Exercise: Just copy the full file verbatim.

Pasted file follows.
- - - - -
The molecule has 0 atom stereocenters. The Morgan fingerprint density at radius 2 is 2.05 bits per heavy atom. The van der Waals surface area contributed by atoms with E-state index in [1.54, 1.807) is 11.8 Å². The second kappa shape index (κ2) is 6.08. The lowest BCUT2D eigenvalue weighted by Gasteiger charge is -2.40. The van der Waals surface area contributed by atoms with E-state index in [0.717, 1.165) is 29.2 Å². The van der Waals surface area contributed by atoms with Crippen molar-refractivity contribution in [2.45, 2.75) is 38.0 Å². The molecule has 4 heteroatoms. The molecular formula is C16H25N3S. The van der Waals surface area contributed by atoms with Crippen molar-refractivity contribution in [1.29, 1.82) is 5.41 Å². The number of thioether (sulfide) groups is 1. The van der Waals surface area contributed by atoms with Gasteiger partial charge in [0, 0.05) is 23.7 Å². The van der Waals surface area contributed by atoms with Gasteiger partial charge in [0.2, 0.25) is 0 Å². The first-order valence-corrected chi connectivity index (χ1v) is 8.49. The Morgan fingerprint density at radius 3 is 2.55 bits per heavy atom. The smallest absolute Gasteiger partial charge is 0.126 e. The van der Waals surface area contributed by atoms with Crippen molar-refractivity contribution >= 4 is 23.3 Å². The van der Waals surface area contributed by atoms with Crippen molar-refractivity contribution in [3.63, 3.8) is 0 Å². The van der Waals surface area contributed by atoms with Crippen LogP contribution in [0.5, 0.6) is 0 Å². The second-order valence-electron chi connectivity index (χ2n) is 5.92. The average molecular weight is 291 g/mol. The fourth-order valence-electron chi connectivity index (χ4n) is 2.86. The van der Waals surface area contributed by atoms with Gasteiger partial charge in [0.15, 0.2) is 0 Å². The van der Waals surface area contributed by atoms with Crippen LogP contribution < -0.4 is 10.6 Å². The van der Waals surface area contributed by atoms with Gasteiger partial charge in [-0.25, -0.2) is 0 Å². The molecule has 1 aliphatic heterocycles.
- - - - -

The molecule has 0 atom stereocenters. The Morgan fingerprint density at radius 2 is 2.05 bits per heavy atom. The van der Waals surface area contributed by atoms with E-state index in [1.54, 1.807) is 11.8 Å². The second kappa shape index (κ2) is 6.08. The lowest BCUT2D eigenvalue weighted by Gasteiger charge is -2.40. The van der Waals surface area contributed by atoms with E-state index in [0.717, 1.165) is 29.2 Å². The van der Waals surface area contributed by atoms with Crippen molar-refractivity contribution in [2.45, 2.75) is 38.0 Å². The molecule has 4 heteroatoms. The molecular formula is C16H25N3S. The van der Waals surface area contributed by atoms with Crippen molar-refractivity contribution in [1.29, 1.82) is 5.41 Å². The number of thioether (sulfide) groups is 1. The van der Waals surface area contributed by atoms with Gasteiger partial charge in [0, 0.05) is 23.7 Å². The van der Waals surface area contributed by atoms with Gasteiger partial charge in [0.2, 0.25) is 0 Å². The first-order valence-corrected chi connectivity index (χ1v) is 8.49. The Morgan fingerprint density at radius 3 is 2.55 bits per heavy atom. The smallest absolute Gasteiger partial charge is 0.126 e. The van der Waals surface area contributed by atoms with Crippen molar-refractivity contribution >= 4 is 23.3 Å². The van der Waals surface area contributed by atoms with Crippen molar-refractivity contribution in [3.63, 3.8) is 0 Å². The van der Waals surface area contributed by atoms with Crippen LogP contribution in [0.5, 0.6) is 0 Å². The second-order valence-electron chi connectivity index (χ2n) is 5.92. The average molecular weight is 291 g/mol. The fourth-order valence-electron chi connectivity index (χ4n) is 2.86. The van der Waals surface area contributed by atoms with Gasteiger partial charge in [0.15, 0.2) is 0 Å². The van der Waals surface area contributed by atoms with Crippen LogP contribution < -0.4 is 10.6 Å². The van der Waals surface area contributed by atoms with Gasteiger partial charge in [-0.25, -0.2) is 0 Å². The molecule has 1 aliphatic heterocycles.